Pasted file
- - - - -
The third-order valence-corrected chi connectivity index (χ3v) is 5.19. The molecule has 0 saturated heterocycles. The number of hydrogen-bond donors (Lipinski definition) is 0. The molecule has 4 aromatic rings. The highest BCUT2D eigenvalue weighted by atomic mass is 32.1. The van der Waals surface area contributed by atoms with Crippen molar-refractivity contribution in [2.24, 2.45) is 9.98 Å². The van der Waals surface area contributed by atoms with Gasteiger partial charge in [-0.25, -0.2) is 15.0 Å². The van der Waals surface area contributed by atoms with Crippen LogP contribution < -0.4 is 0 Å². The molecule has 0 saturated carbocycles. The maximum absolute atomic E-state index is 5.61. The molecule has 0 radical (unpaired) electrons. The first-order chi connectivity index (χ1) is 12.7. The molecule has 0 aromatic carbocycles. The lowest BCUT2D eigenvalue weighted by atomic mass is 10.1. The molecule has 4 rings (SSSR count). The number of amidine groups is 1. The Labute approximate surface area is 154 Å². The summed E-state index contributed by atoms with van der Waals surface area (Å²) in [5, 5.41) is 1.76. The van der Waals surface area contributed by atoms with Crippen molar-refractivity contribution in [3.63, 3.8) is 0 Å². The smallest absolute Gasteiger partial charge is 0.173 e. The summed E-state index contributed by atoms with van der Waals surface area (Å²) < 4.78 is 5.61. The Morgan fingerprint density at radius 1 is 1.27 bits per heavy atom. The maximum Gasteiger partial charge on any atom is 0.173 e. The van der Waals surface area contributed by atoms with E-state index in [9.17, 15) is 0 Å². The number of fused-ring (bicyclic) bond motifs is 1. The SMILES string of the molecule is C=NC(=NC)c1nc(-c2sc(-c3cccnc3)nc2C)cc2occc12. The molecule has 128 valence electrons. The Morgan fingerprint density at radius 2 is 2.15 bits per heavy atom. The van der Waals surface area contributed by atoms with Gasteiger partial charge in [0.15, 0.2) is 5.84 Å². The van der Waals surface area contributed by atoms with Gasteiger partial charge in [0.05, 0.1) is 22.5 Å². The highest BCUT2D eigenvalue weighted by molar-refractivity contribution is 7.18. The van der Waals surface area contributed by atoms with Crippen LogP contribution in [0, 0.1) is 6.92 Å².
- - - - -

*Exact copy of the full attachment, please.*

The third-order valence-corrected chi connectivity index (χ3v) is 5.19. The molecule has 0 saturated heterocycles. The number of hydrogen-bond donors (Lipinski definition) is 0. The molecule has 4 aromatic rings. The highest BCUT2D eigenvalue weighted by atomic mass is 32.1. The van der Waals surface area contributed by atoms with Crippen molar-refractivity contribution in [2.24, 2.45) is 9.98 Å². The van der Waals surface area contributed by atoms with Gasteiger partial charge in [-0.25, -0.2) is 15.0 Å². The van der Waals surface area contributed by atoms with Crippen LogP contribution < -0.4 is 0 Å². The molecule has 0 saturated carbocycles. The maximum absolute atomic E-state index is 5.61. The molecule has 0 radical (unpaired) electrons. The first-order chi connectivity index (χ1) is 12.7. The molecule has 0 aromatic carbocycles. The lowest BCUT2D eigenvalue weighted by atomic mass is 10.1. The molecule has 4 rings (SSSR count). The number of amidine groups is 1. The Labute approximate surface area is 154 Å². The summed E-state index contributed by atoms with van der Waals surface area (Å²) in [5, 5.41) is 1.76. The van der Waals surface area contributed by atoms with Crippen molar-refractivity contribution in [3.63, 3.8) is 0 Å². The smallest absolute Gasteiger partial charge is 0.173 e. The summed E-state index contributed by atoms with van der Waals surface area (Å²) < 4.78 is 5.61. The Morgan fingerprint density at radius 1 is 1.27 bits per heavy atom. The maximum Gasteiger partial charge on any atom is 0.173 e. The van der Waals surface area contributed by atoms with E-state index in [9.17, 15) is 0 Å². The number of fused-ring (bicyclic) bond motifs is 1. The SMILES string of the molecule is C=NC(=NC)c1nc(-c2sc(-c3cccnc3)nc2C)cc2occc12. The molecule has 128 valence electrons. The Morgan fingerprint density at radius 2 is 2.15 bits per heavy atom. The van der Waals surface area contributed by atoms with Gasteiger partial charge in [0.15, 0.2) is 5.84 Å². The van der Waals surface area contributed by atoms with Gasteiger partial charge in [0.05, 0.1) is 22.5 Å². The highest BCUT2D eigenvalue weighted by molar-refractivity contribution is 7.18. The van der Waals surface area contributed by atoms with Crippen LogP contribution in [0, 0.1) is 6.92 Å².